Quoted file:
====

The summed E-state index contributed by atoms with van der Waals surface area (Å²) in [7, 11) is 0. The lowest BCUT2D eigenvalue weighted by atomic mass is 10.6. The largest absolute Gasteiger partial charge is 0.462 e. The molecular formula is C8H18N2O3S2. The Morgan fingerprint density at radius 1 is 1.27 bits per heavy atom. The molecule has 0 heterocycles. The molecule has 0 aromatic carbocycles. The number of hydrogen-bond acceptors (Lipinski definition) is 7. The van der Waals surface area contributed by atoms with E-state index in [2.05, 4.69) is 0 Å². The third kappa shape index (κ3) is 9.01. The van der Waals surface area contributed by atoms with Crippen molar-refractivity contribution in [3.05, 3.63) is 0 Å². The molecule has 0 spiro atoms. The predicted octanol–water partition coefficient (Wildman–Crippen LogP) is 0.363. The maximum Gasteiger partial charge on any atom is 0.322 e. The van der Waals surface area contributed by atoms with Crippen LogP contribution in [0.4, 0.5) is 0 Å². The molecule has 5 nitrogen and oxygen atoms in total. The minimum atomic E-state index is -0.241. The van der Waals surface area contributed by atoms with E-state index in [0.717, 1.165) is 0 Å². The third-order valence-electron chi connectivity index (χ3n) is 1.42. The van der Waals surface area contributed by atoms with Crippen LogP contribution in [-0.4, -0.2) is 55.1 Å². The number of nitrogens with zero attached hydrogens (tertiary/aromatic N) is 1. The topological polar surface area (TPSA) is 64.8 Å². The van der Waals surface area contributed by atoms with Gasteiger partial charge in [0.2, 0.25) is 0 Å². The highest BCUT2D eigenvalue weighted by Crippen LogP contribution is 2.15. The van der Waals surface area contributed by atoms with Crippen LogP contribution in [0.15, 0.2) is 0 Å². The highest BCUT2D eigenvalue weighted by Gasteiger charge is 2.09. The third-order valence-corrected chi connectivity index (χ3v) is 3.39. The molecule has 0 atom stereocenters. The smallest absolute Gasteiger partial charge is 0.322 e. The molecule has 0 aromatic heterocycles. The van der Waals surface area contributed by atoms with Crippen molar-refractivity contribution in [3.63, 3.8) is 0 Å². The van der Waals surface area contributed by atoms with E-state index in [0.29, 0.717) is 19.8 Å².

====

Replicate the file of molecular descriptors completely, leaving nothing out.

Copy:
The summed E-state index contributed by atoms with van der Waals surface area (Å²) in [7, 11) is 0. The lowest BCUT2D eigenvalue weighted by atomic mass is 10.6. The largest absolute Gasteiger partial charge is 0.462 e. The molecular formula is C8H18N2O3S2. The Morgan fingerprint density at radius 1 is 1.27 bits per heavy atom. The molecule has 0 heterocycles. The molecule has 0 aromatic carbocycles. The number of hydrogen-bond acceptors (Lipinski definition) is 7. The van der Waals surface area contributed by atoms with E-state index in [2.05, 4.69) is 0 Å². The third kappa shape index (κ3) is 9.01. The van der Waals surface area contributed by atoms with Crippen molar-refractivity contribution in [3.05, 3.63) is 0 Å². The molecule has 0 spiro atoms. The predicted octanol–water partition coefficient (Wildman–Crippen LogP) is 0.363. The maximum Gasteiger partial charge on any atom is 0.322 e. The van der Waals surface area contributed by atoms with Crippen LogP contribution in [0.4, 0.5) is 0 Å². The molecule has 5 nitrogen and oxygen atoms in total. The minimum atomic E-state index is -0.241. The van der Waals surface area contributed by atoms with E-state index in [0.717, 1.165) is 0 Å². The third-order valence-electron chi connectivity index (χ3n) is 1.42. The van der Waals surface area contributed by atoms with Crippen LogP contribution in [-0.4, -0.2) is 55.1 Å². The number of nitrogens with zero attached hydrogens (tertiary/aromatic N) is 1. The topological polar surface area (TPSA) is 64.8 Å². The van der Waals surface area contributed by atoms with Gasteiger partial charge in [0.2, 0.25) is 0 Å². The highest BCUT2D eigenvalue weighted by Crippen LogP contribution is 2.15. The van der Waals surface area contributed by atoms with Crippen LogP contribution in [0.15, 0.2) is 0 Å². The highest BCUT2D eigenvalue weighted by Gasteiger charge is 2.09. The third-order valence-corrected chi connectivity index (χ3v) is 3.39. The molecule has 0 atom stereocenters. The smallest absolute Gasteiger partial charge is 0.322 e. The molecule has 0 aromatic heterocycles. The van der Waals surface area contributed by atoms with Crippen molar-refractivity contribution in [3.63, 3.8) is 0 Å². The van der Waals surface area contributed by atoms with E-state index in [0.29, 0.717) is 19.8 Å².